Keep this intelligence community behavior in mind as you consider (a) how that community operates with respect to U.S. politics; and (b) how it may be helping to get rid of another elected, sitting president, one that few in the Beltway political establishment want to continue in office.
To be clear: Should Trump be removed as president? I’m a strong yes on that, though you may disagree. How should he be removed? The answer to that sets precedent, doesn’t it?
We’ve had presidents murdered out of office, most recently in 1963, in suspicious circumstances as a matter of fact. To my knowledge we haven’t yet had one blackmailed out of office, though that clock has obviously not run out.
On CIA Assassination
Taibbi also brings up the history of political assassination carried out by the CIA: “Hersh was also among the first to describe a burgeoning American assassination program that to this day is poorly understood.”
Within weeks of 9/11, for instance, Hersh quoted a “C.I.A. man” claiming the U.S. needed to “defy the American rule of law… We need to do this – knock them down one by one.” He later reported on the existence of a “target list” and cited an order comparing the new tactics to El Salvadoran execution squads, reporting that much of this was going on without Congress being told.
That quote, about defying American rule of law, can be found in this New Yorker analysis of Hersh’s writing about the executive assassination program in the post 9/11 years, “Close Read: What Did Seymour Hersh Say About Assassination?” published in 2009. It’s quite revealing.
For even more about executive assassination, I strongly recommend reading this Hersh account of what really happened to Osama bin Laden — “The Killing of Osama bin Laden” — published in the London Review of Books.
‘They knew where the target was – third floor, second door on the right,’ the retired official [one of Hersh’s sources] said. Go straight there. Osama [by now an invalid] was cowering and retreated into the bedroom. Two shooters followed him and opened up. Very simple, very straightforward, very professional hit.’ Some of the Seals were appalled later at the White House’s initial insistence that they had shot bin Laden in self-defence, the retired official said. ‘Six of the Seals’ finest, most experienced NCOs, faced with an unarmed elderly civilian, had to kill him in self-defence?’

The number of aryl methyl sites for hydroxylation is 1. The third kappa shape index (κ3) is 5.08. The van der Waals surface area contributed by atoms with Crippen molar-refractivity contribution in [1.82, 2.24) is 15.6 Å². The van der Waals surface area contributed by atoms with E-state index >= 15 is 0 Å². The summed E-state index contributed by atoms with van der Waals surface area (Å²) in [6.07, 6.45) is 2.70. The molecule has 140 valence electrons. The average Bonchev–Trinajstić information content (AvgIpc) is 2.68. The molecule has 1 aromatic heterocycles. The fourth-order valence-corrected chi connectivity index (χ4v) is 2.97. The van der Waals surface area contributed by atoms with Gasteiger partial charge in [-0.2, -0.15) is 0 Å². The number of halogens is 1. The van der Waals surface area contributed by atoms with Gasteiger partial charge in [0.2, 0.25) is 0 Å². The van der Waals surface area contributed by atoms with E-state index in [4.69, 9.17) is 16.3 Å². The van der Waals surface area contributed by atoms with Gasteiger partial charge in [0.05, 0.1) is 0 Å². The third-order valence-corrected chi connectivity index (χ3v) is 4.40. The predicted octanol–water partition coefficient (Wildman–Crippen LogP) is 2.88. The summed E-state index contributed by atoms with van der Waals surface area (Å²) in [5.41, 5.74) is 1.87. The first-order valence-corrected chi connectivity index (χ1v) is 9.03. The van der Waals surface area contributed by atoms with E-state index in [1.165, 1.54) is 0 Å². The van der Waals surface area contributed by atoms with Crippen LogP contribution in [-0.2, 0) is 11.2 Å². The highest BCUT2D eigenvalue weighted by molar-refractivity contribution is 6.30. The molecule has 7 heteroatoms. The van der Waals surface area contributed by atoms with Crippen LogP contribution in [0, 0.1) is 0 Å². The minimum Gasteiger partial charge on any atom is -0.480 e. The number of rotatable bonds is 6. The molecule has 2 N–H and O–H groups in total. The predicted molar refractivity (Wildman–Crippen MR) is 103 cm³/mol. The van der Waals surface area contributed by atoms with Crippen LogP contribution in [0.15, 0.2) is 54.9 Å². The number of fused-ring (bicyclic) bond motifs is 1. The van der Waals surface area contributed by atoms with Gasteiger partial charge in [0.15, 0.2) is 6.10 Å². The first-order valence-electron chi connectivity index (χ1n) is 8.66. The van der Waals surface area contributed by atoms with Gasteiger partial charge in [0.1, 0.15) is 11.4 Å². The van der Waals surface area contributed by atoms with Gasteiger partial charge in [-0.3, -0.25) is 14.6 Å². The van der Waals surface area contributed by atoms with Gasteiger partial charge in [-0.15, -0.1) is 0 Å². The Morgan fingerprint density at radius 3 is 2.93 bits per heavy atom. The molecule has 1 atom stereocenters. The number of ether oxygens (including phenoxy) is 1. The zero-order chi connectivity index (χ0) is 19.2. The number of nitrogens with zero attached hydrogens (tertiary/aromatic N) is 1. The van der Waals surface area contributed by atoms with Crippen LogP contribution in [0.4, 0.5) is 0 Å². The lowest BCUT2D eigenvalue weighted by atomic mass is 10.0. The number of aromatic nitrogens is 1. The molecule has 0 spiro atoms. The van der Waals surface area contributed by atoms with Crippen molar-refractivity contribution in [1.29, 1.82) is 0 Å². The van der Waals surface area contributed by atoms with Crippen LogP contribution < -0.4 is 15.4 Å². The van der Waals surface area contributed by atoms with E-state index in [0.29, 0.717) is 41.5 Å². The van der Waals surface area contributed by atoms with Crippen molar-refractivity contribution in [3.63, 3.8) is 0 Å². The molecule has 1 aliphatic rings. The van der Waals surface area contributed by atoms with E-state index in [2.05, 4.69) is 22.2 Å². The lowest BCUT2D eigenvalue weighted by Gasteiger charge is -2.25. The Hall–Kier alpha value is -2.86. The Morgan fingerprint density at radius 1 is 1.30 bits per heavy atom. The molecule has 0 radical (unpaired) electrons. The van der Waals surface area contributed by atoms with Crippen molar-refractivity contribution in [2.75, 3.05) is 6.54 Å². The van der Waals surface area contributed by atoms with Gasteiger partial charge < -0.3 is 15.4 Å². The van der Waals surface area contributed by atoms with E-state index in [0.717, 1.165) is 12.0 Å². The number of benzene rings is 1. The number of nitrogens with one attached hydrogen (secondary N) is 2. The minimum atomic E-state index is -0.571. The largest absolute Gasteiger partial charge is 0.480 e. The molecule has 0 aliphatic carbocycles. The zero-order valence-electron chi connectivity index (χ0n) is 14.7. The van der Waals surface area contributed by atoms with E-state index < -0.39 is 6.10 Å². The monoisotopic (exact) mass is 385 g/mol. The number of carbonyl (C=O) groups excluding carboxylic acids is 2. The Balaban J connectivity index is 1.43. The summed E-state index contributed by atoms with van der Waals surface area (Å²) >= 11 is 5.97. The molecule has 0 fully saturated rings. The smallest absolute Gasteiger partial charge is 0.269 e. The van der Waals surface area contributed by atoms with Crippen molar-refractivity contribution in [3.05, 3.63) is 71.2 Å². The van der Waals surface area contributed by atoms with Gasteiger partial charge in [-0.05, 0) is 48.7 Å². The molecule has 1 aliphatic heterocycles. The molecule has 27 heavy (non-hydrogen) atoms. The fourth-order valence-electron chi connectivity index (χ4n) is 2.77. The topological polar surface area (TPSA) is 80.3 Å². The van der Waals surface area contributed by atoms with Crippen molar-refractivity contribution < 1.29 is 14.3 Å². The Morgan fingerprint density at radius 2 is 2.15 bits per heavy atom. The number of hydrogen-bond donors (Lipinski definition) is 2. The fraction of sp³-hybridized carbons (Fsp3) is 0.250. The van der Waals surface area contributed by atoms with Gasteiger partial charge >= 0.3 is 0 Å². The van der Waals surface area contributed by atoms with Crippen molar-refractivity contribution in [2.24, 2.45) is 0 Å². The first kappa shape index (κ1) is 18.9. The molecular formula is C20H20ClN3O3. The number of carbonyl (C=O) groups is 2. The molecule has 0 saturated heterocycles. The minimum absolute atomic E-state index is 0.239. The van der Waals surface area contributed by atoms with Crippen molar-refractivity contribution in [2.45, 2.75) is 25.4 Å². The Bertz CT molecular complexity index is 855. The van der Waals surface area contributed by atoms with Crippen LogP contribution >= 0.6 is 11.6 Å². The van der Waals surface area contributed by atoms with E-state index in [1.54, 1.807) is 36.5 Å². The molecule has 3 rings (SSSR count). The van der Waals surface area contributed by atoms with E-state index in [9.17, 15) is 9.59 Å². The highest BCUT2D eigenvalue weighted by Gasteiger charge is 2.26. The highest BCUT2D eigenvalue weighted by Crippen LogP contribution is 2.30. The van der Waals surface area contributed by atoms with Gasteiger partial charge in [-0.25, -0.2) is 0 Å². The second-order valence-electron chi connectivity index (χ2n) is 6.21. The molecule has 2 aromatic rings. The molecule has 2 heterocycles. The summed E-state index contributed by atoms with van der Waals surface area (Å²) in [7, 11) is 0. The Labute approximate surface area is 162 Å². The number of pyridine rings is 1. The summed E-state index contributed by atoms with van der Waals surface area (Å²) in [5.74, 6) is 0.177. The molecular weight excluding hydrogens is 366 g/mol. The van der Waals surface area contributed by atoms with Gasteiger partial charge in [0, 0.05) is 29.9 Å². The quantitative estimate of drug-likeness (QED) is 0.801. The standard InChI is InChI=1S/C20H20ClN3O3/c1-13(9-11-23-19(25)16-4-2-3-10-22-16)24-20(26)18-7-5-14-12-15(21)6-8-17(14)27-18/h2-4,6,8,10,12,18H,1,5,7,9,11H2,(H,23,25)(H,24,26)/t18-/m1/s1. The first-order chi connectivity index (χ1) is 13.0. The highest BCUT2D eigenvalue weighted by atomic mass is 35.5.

The whole thing, including Obama’s shameful, self-serving sabotage of the agreed-upon plan, will fascinate you.
How to Be a Reporter
Taibbi ultimately reflects on the journalism business:
The job in many quarters has devolved into feeding captive audiences a steady stream of revelations framed to fit their preconceived ideas about the world, in order to keep them coming back. From Fox to MSNBC, the slant of programming has become more predictable, because audiences hate surprises and dislike being challenged. …
Hersh’s career is a tribute to the pursuit of the “unpredictable result.” We used to value reporters who were willing to alienate editors and readers alike, if that’s the way the truth cut. Now, as often as not, we just change the channel. This has been bad for both reporters and readers, who are losing the will to seek out and face the unpredictable truth.
I found myself speculating a little as I read those paragraphs. Matt Taibbi is already one of our most valuable journalists. Still, could this signal a change in his own career, or is this just an comment about someone else’s career from his own desk at Rolling Stone? Taibbi’s admiration is certainly obvious, as is his criticism of his peers.
Either way, Seymour Hersh has committed journalism of the most dangerous kind, putting him several steps ahead of what is now delivered to us as reporting. It would be nice to find a few more like him among the current crop.